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The American Dream; The Europeans can dream!

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The American Dream; The Europeans can dream!

Old 10th Mar 2023, 14:54
  #21 (permalink)  
 
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Originally Posted by Superpilot
Alrosa, it's the primary factor. 1500 hours experience represents people with lives, homes, families and real world financial needs. By 1500 hours the shine of a career in aviation has worn off. Most pilots would not be interested in a chance to fly a flash pocket jet if it didn't cover the bills. A 200 hour jockey would likely sell his gran for it.
This absolutely nails it. At 1500 hours pipeline patrol or single pilot IFR in a metroliner, you know full well what the job does to you and what you are worth to yourself and your employer. Life experience is a very valuable thing and what seems like a dream lifestyle at 19/20 (and willing to sell your gran for it) is very different when you are 30 with a family and a mortgage - and the 1500 hour rule means most get to the airlines somewhat later in life, with previous experience with other employers, aviation and otherwise.

There are threads on this board with people so desperate to be on a shiny jet they will pay not only for the rating but to be sat there flying fare paying people around. In a market where that exists, you will never see the sorts of ts and cs you see in the USA.
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Old 10th Mar 2023, 16:37
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Type rating and line training
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Old 11th Mar 2023, 10:00
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It's a really interesting set of circumstances what's going on across the pond at the moment.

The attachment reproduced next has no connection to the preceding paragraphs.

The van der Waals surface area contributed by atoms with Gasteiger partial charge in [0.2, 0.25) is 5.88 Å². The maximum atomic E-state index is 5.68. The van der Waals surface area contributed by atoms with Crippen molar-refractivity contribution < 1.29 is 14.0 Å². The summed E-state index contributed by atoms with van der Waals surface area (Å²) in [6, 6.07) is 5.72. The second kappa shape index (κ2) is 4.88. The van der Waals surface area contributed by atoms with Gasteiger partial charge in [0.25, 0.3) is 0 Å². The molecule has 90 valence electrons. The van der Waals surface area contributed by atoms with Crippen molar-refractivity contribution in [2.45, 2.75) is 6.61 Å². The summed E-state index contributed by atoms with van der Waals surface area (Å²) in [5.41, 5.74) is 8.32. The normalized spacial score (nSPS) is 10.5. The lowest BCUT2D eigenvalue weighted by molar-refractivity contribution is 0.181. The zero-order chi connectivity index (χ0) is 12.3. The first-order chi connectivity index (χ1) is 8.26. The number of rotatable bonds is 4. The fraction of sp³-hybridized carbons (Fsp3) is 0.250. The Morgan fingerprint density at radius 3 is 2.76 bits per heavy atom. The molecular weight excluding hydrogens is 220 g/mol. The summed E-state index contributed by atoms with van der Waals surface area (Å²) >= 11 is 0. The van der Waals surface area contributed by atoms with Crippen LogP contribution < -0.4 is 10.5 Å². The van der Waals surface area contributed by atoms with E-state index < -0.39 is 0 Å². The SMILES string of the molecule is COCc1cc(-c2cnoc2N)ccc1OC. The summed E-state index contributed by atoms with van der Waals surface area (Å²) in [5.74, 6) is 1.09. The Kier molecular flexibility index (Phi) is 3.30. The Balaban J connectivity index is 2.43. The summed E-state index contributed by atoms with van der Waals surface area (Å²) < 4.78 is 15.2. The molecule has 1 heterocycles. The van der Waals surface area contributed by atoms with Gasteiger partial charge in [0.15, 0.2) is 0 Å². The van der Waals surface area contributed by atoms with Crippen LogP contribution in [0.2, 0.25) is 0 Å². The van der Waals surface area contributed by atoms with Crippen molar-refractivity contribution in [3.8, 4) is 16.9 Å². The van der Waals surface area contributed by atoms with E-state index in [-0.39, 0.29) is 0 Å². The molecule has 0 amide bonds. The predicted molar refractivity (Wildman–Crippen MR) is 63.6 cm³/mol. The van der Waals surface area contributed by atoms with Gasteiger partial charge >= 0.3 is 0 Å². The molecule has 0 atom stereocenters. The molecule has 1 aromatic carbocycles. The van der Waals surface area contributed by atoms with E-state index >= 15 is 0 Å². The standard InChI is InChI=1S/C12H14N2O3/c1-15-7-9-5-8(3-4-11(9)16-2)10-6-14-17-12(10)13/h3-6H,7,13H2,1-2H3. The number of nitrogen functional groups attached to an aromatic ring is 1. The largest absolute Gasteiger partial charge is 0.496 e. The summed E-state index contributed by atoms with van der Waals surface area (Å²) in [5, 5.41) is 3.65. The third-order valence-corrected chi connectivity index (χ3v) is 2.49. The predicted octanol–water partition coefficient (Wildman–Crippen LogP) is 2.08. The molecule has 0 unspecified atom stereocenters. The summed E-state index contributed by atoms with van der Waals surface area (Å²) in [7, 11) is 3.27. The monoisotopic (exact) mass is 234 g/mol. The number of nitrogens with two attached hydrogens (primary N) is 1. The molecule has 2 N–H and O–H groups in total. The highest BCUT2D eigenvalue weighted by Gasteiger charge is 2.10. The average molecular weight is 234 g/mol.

Despite the eureka feelings and starry eyes, there's no doubt that the next 12 months from these pay deals is the absolute peak of the airline market in the U.S. You cannot have salaries like this and not get an insane influx of people training (ie. people are seeing these compensation figures and starting training now in the U.S., If you start training now and get into an airline in 3-5 years, you'll have mountains of people alongside going for jobs) I don't think these figures are sustainable.

I do however firmly believe that there is (and has been for years) a massive imbalance between Europe and the U.S. in terms of comp. At the very least I do believe we can make some assumptions:
  • The U.S. comp figures are peaking and in a few years this may cause other issues for the airlines
  • European airlines will have to rethink their compensation once the COVID-induced hole begins to hit (it hasn't yet!). ie. Most people getting into airlines now are integrated folks who started just before/as COVID hit and got delayed, modular students are probably still those who started pre-COVID. (My rationale here is just the length of time modular takes and the 6 or so months COVID put a halt to things for).
So I do think Europe is yet to see the "crisis" of a pilot shortage as in the U.S - (some of you may laugh at that, and understandably so with how under-staffed some airlines are!). Look at Aer Lingus - they had insane amounts of applicants for their recent DEFO scheme - it just shows that airlines with relatively good compensation and lifestyle have their pick of the European job market.

It is largely accepted that we lag the U.S. aviation market in Europe by a few years (financial crisis, COVID recovery, shortages etc.), but the U.S. shortage is much more profound because of the 1500hrs. That said, I firmly believe Europe hit rock bottom in terms of comp over the last decade and that we'll start to see an uptick as the U.S. resets the bar for how airline staff should be paid. We can all agree we won't get near where the Delta/American pay deal got to, but I do think we'll see strong rises over the next few years (provided we don't see a big economic downturn )
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Old 11th Mar 2023, 10:24
  #24 (permalink)  
 
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Originally Posted by SliabhLuachra
It is largely accepted that we lag the U.S. aviation market in Europe.... and that we'll start to see an uptick as the U.S. resets the bar for how airline staff should be paid. We can all agree we won't get near where the Delta/American pay deal got to, but I do think we'll see strong rises over the next few years
Sincere question: Since, due to visa hurdles, EU pilots can't flee the scene in droves over there to take advantage of the hiring situation in the USA, how does the compensation in the USA put pressure on EU airlines to pay their pilots more ?
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Old 11th Mar 2023, 10:39